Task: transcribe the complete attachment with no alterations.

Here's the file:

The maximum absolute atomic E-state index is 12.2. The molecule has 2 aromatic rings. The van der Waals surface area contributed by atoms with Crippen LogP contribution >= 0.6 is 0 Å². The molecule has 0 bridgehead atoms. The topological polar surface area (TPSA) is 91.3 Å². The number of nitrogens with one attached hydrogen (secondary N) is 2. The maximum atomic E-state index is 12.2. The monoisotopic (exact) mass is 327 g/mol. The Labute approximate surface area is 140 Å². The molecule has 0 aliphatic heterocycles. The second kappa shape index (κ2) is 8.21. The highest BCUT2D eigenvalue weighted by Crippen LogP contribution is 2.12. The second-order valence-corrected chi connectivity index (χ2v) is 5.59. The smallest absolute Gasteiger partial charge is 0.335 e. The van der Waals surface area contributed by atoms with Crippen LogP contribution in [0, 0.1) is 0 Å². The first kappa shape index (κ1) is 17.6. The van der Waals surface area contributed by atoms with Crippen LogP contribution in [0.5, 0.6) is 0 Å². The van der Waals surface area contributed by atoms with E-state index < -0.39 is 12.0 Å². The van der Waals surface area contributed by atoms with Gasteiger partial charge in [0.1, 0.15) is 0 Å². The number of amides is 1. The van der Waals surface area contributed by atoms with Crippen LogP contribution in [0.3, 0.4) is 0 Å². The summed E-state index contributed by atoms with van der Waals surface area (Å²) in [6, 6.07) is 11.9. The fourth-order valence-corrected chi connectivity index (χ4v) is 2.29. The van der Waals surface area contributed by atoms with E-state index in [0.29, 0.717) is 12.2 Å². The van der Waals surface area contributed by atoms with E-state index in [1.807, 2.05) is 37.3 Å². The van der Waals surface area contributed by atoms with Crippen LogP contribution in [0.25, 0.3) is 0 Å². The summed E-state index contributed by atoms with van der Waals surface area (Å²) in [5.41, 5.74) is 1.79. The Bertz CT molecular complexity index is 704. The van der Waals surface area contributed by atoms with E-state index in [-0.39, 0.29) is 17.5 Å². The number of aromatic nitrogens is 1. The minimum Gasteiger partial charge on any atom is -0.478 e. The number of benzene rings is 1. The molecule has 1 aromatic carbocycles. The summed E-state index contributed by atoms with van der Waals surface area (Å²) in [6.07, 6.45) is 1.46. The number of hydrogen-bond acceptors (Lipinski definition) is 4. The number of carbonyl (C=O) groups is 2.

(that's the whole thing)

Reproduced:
The maximum absolute atomic E-state index is 12.2. The molecule has 2 aromatic rings. The van der Waals surface area contributed by atoms with Crippen LogP contribution >= 0.6 is 0 Å². The molecule has 0 bridgehead atoms. The topological polar surface area (TPSA) is 91.3 Å². The number of nitrogens with one attached hydrogen (secondary N) is 2. The maximum atomic E-state index is 12.2. The monoisotopic (exact) mass is 327 g/mol. The Labute approximate surface area is 140 Å². The molecule has 0 aliphatic heterocycles. The second kappa shape index (κ2) is 8.21. The highest BCUT2D eigenvalue weighted by Crippen LogP contribution is 2.12. The second-order valence-corrected chi connectivity index (χ2v) is 5.59. The smallest absolute Gasteiger partial charge is 0.335 e. The van der Waals surface area contributed by atoms with Crippen LogP contribution in [0, 0.1) is 0 Å². The first kappa shape index (κ1) is 17.6. The van der Waals surface area contributed by atoms with Crippen LogP contribution in [0.5, 0.6) is 0 Å². The van der Waals surface area contributed by atoms with E-state index < -0.39 is 12.0 Å². The van der Waals surface area contributed by atoms with Gasteiger partial charge in [0.1, 0.15) is 0 Å². The number of amides is 1. The van der Waals surface area contributed by atoms with Crippen LogP contribution in [0.3, 0.4) is 0 Å². The summed E-state index contributed by atoms with van der Waals surface area (Å²) in [6, 6.07) is 11.9. The fourth-order valence-corrected chi connectivity index (χ4v) is 2.29. The van der Waals surface area contributed by atoms with E-state index in [0.29, 0.717) is 12.2 Å². The van der Waals surface area contributed by atoms with E-state index in [1.807, 2.05) is 37.3 Å². The van der Waals surface area contributed by atoms with Crippen LogP contribution in [0.25, 0.3) is 0 Å². The summed E-state index contributed by atoms with van der Waals surface area (Å²) in [5.41, 5.74) is 1.79. The Bertz CT molecular complexity index is 704. The van der Waals surface area contributed by atoms with E-state index in [-0.39, 0.29) is 17.5 Å². The number of aromatic nitrogens is 1. The minimum Gasteiger partial charge on any atom is -0.478 e. The number of benzene rings is 1. The molecule has 1 aromatic carbocycles. The summed E-state index contributed by atoms with van der Waals surface area (Å²) in [6.07, 6.45) is 1.46. The number of hydrogen-bond acceptors (Lipinski definition) is 4. The number of carbonyl (C=O) groups is 2.